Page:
Bio/Life Sciences


The Bio-Engineering Institute (BEI), Biology & Biotechnology, and target="_self">Biomedical Engineering departments are the primary sources of biological and life sciences intellectual property including disclosures, patent applications, patents, and know-how/trade secrets. Other departments, notably target="_self">Chemistry & Biochemistry and target="_self">Chemical Engineering, are also contributors to this area. Strengths in regard to inventive activity with commercial potential include bio-processing technique development, genetic engineering, and biosensors.

Pending Patents

Camesano/Pinzon, U.S. patent pending, Disruption of Escherichia coli adhesion activity by cranberry juice;

Camesano/Gallardo-Moreno/Liu, U.S. patent pending, Investigation of molecular scale mechanisms of cranberry on Escherichia - Escherichia coli bacteria are the predominant uropathogens associated with urinary tract infections (UTIs).  Proteins on the bacterial surface play a crucial role in promoting attachment of bacteria to cells in the urinary tract, the first step in bacterial infection.  Compounds found in cranberries commonly ingested in the form of cranberry juice can inhibit the adhesion of bacteria to these cells. The mechanism for cranberry interfering with bacterial adhesion has been characterized using Atomic Force Microscopy (AFM) techniques. It may help in the prevention of UTIs and possibly other infections.

Zhou/Pascault, U.S. patent pending, Electrokinetical control of DNA microarrays - Gene chips, capable of detecting specific DNA sequences in a sample, have become widely used devices. However, existing gene chip arrays are passive; the motion of DNA in the sample is only governed by diffusion, which make the DNA transport slow and limits the hybridization rate. Electrokinetics involving the application of electrical fields to microarrays induces more efficient and controllable particle and fluid motion. This technique applies to different kinds of devices such as DNA arrays, immuno-assays, and trapping of cells.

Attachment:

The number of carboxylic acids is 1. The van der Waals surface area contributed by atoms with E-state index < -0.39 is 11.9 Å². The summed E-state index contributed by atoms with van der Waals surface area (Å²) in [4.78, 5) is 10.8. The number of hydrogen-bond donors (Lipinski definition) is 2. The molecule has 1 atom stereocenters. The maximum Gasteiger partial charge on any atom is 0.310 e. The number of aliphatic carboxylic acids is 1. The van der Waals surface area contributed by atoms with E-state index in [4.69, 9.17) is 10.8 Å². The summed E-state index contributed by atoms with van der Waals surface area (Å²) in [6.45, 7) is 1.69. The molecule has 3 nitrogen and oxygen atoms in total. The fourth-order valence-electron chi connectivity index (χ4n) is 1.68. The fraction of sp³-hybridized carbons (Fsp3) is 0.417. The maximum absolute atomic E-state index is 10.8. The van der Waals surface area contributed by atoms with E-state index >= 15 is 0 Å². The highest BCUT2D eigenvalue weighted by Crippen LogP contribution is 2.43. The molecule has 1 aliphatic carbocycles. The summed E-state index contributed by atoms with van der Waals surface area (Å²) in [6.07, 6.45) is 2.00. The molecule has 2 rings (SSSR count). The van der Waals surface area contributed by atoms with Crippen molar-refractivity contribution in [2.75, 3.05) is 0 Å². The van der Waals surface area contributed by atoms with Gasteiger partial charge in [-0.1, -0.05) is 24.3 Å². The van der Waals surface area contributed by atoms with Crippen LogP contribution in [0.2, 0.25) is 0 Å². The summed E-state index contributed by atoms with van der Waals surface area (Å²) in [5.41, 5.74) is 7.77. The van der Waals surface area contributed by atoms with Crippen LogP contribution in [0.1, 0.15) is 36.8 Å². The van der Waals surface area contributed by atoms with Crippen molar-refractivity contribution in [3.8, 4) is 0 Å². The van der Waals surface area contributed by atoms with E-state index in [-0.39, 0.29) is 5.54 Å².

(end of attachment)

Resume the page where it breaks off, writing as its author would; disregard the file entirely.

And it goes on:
Prusty/Hunter, U.S. patent pending, Fungal quorum sensing - Fungal infections have large implications in agriculture and medicine.  There are few interventions available in the form of anti-fungal agents due to their toxicity.  However, secondary metabolites can regulate fungal development.  These small molecules play an important role in quorum sensing (i.e. the control of gene expression in response to cell density).  Indole-3-acetic acid (IAA) is a secondary metabolite that has been shown to regulate fungal growth in certain organisms.  Cellular response to IAA as a quorum-sensing molecule in genetically well-described yeasts has been characterized and forms the basis for broadly applicable method development for controlling fungal infections. 

Zhou/Gupta, U.S. patent pending, Investigation of neuronal affinity to microfabricated carbon for the study of neuronal morphology in Alzheimer’s Disease - 18 million people worldwide suffer from dementia caused by the malfunctioning of neurons.    Alzheimer's disease (AD) is the most common cause of dementia in people aged 65 and older.  Formation of abnormal aggregates due to abnormal processing of amyloid precursor and tangles resulting from the deformation of protein are known to cause many nerve cells to stop functioning and lose connections with other neurons. The invention involves a microfabricated neuronal device designed for AD research.  The benefits of microfabrication include reduction in usage of reagents and the ability to micropattern the substrate to align the neurites.  Cells grown in a patterned fashion restrict the number of neurites emerging from cells and significantly reduce the complexity of neuronal architecture.  Resulting subtle neuronal morphology eases the study of activities in individual neurons during AD process.  The fabrication technique involves growing cultured neurons in a specific pattern and isolating them on an artificial biocompatible matrix.